Had a lot of fun editing photos from Cole & Nawon’s wedding today!
Here are some of my favorite shots from the time spent with the groomsmen. I don’t know about you, but when it comes to setting up people creatively for a photo, I rely heavily on inspiration from great photos I’ve seen taken by other photographers. Hope some of these photos will be an inspiration for the next wedding you shoot. Will look forward to adding these photos to the wedding section of the PRO Posing database soon!
Usually for men you want to shoot up at them to make them look more manly, but sometimes it works to mix things up a bit. Perhaps this is too wide angle, but in general I was going for a more fun than traditional approach at this wedding.
While waiting for the last groomsmen to arrive, we did shots like this, where it wasn’t integral for everyone to be there.
Of course, you always want to get a good traditional picture of each groomsmen with the groom, but if you have the time, initiate and capture fun interaction between them as it fits their personalities.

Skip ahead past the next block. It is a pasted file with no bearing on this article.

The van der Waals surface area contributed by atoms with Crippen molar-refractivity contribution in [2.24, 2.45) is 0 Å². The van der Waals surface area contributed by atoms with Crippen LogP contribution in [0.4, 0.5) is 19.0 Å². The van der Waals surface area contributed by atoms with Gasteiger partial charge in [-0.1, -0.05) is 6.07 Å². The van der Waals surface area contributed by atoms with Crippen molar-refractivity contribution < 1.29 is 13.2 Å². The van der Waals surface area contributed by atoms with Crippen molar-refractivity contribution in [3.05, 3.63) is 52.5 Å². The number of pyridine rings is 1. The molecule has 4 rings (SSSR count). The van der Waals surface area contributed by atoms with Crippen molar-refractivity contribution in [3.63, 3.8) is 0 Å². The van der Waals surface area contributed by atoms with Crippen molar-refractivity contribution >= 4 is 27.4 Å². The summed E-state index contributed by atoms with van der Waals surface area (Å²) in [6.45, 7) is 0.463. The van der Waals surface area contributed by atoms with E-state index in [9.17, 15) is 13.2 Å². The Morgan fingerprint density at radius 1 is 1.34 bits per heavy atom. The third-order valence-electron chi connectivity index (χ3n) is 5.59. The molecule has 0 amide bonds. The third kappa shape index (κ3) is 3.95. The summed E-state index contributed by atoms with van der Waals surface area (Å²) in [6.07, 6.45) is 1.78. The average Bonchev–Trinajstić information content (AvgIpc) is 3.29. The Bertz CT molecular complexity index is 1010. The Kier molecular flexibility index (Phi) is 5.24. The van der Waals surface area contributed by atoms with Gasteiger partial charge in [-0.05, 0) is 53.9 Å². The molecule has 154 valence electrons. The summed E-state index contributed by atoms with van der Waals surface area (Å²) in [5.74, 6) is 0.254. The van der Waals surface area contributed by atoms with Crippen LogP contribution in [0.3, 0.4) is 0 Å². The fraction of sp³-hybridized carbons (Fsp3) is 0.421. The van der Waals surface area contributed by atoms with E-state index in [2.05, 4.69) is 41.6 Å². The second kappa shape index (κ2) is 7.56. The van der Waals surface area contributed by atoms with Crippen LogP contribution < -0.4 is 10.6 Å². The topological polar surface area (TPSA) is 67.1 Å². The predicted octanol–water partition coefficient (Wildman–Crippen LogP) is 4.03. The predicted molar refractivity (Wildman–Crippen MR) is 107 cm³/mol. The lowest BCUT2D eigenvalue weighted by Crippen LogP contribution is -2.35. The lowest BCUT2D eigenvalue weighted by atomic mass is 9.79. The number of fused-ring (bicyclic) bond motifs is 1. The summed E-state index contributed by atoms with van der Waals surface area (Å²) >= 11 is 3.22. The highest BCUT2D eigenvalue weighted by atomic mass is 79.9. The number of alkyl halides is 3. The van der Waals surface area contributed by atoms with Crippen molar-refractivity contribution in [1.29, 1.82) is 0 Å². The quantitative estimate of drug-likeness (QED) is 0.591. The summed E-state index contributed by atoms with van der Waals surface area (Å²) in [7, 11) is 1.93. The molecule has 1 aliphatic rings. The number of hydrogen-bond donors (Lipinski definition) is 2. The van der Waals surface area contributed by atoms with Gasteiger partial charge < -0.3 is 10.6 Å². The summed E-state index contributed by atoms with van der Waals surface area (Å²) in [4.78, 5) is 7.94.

Hadn’t ever tried this perspective before. Definitely needed wide angle on a full frame (this was 17mm).
I like to arrange everyone in a “prayer pose” and then ask one of the groomsmen to lead in an actual time of prayer to get less canned and more candid expressions.
Very traditional shot. Try to find a symmetrical background when you have symmetrical setups.
Saw this pose online, and though the groomsmen doesn’t appear to be the most comfortable, at least that fact is overshadowed by the cuteness of the mimicking ring-bearer.
I try to hit at least two different locations with each group on the wedding day. A rise on the event center grounds right next to the parking lot was enough to get an awesome perspective without background distraction.
This jump is hard to coordinate, to get everyone at the same distance above the ground. In this situation, it worked well to ask the groom to coordinate the jump, the groomsmen jumping when he did the counting. It didn’t work when I did the counting.
If I have a good set of poses to draw from and time to review them before the wedding, than it generally doesn’t take much time to run through them all and pursue a few others off the cuff. 30min is usually what I like to allot for each group, though the longer the better as you have more time to tweak more, go to more places, or experiment with different ideas.